AILSA CHANG, HOST:
Omicron is now the dominant strain of the coronavirus in the U.S., according to the CDC. It has spread so rapidly that it now accounts for more than 73% of cases across the country. And in certain regions like New York, Texas and the Pacific Northwest, more than 90% of cases are from omicron. That's adding even more urgency to the calls from public health experts for the Biden administration to do more and faster, especially with hospital systems already strained. NPR's Selena Simmons-Duffin is here to explain
SELENA SIMMONS-DUFFIN, BYLINE: Hi, Ailsa.
CHANG: So, OK, tomorrow President Biden is going to speak about the omicron surge. Can you just give us an idea of what this administration has been doing so far since omicron was identified?
SIMMONS-DUFFIN: Well, since omicron was identified, the administration expanded booster eligibility now to everyone over age 16. It also put some new travel restrictions in place, but there haven't been many policy moves directed at omicron beyond that, let alone public messages that this is serious and things need to change to meet this new challenge. And the messages they have put out have garnered criticism.
CHANG: Wait. Explain that. What kinds of messages have they put out so far?
SIMMONS-DUFFIN: Well, during Friday's White House COVID-19 response briefing, the response coordinator, Jeffrey Zients, said, essentially, if you're vaccinated, you've done the right thing. If you're not, you're in for a dark winter. And that has gotten a lot of pushback. A lot of public health experts point to the fact that stigmatizing people has never been a winning public health strategy. Here's Bill Hanage, an epidemiologist from Harvard.
BILL HANAGE: You don't actually get people vaccinated by heckling (ph) them. It requires a shot in the arm, not a wagging finger in the face.
SIMMONS-DUFFIN: It definitely hit a nerve with parents of young children who are too young to be vaccinated and health care workers who have done the right thing but still have to deal with being overwhelmed with patients. Hanage does say that up until recently, he thinks the administration has done quite well in its response, but it has not managed to step up in the face of this new threat.
CHANG: OK, so what types of actions does he and others you've been talking to think the administration should be taking now?
SIMMONS-DUFFIN: Yeah, there are actually a lot. I talked to Lindsay Wiley. She is a health law professor at American University. And she says yes, several of the bold actions the administration tried to take in the fall, like vaccine mandates, have been blocked so far in the courts. But there are things the White House could do now without any help or funding from Congress.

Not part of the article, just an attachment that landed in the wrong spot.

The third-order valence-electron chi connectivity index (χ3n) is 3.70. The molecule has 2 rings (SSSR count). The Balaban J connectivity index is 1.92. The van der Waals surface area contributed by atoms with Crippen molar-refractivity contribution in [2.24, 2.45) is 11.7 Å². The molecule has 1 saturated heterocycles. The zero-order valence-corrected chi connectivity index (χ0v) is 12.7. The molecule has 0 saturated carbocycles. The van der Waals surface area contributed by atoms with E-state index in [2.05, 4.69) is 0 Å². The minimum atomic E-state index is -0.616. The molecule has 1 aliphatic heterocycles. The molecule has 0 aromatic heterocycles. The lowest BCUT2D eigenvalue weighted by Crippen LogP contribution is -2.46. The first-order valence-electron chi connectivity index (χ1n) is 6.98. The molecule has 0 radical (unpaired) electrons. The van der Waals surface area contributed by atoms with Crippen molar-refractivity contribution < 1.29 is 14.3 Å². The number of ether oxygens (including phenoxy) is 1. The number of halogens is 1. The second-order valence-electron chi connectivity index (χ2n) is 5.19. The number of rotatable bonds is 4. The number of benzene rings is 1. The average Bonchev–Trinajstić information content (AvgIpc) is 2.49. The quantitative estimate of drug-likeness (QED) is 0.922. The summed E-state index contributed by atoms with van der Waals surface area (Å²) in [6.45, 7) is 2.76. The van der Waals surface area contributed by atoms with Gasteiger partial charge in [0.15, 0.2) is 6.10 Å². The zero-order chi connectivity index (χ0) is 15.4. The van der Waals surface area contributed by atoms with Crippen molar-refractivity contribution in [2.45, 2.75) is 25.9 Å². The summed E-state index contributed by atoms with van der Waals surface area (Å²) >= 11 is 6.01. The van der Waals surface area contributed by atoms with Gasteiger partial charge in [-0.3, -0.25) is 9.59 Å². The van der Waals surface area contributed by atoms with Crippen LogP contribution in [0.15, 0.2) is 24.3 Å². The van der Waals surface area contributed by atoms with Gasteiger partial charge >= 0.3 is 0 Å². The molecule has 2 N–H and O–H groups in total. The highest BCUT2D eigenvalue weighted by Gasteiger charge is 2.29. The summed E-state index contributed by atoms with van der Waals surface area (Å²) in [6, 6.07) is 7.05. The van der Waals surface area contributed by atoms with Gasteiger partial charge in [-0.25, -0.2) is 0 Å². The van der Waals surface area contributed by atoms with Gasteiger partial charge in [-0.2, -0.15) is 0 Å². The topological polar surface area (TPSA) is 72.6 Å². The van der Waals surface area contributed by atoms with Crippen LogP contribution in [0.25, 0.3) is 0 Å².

LINDSAY WILEY: One big step they could take now would be to free up access to rapid tests and, I think, also higher quality masks and pressure manufacturers to increase supply, lower the price.
SIMMONS-DUFFIN: She also says CDC has a lot of power with its guidance. It could make clear what to do if you test positive with omicron, how long exactly you have to isolate or quarantine - also, guidance on what to do if you can't find a rapid test, which is a situation a lot of us are in right now or if you don't have very many, how you can ration the tests you do have. Wiley says all of this would really help not only everyday people but also institutions and local health departments that are scrambling to figure out logistically what to do with a virus that spreads this fast.
CHANG: OK. Well, President Biden is scheduled to speak tomorrow. And I'm curious. You know, what kinds of things are you hearing from your sources about what they want to hear from the president?
SIMMONS-DUFFIN: Well, he's expected to encourage people to use the tools we have. Wear masks. Get vaccinated. Get boosted. There are indications he'll also address the rapid at-home test problems we've been talking about. Hanage told me in terms of tone, he hopes the administration drops the message that if you're unvaccinated, you're in trouble. And also, he says he hopes this step up with more communication. He tweeted over the weekend, where the ever-loving hell is CDC on messaging?
HANAGE: The situation is changing day to day at just such a remarkable rate that we really need somebody to just, you know, steady the ship.
SIMMONS-DUFFIN: So he suggests daily briefings would be a good place to start. Right now briefings are still twice a week and only about half an hour long.
CHANG: Wow, daily briefings - back to the days of the early pandemic. Well, you know, this whole time, Selena, we've been talking about reaction on the federal level. What about policy changes at the state level?
SIMMONS-DUFFIN: Yeah, there are only a handful of states that currently have indoor mask mandates. D.C. just announced today that it's bringing its mask mandate back, but there haven't been a flood of changes yet. I'm starting to hear for calls for even more restrictive measures, like limiting the size of gatherings to try to slow things down. The National Governors Association told me that governors have a call with the White House COVID response team tomorrow, so we'll have to see if the White House signals to states that new restrictions need to be put in place and how states respond.
CHANG: That is NPR health policy correspondent Selena Simmons-Duffin.
Thank you, Selena.
SIMMONS-DUFFIN: Thank you.
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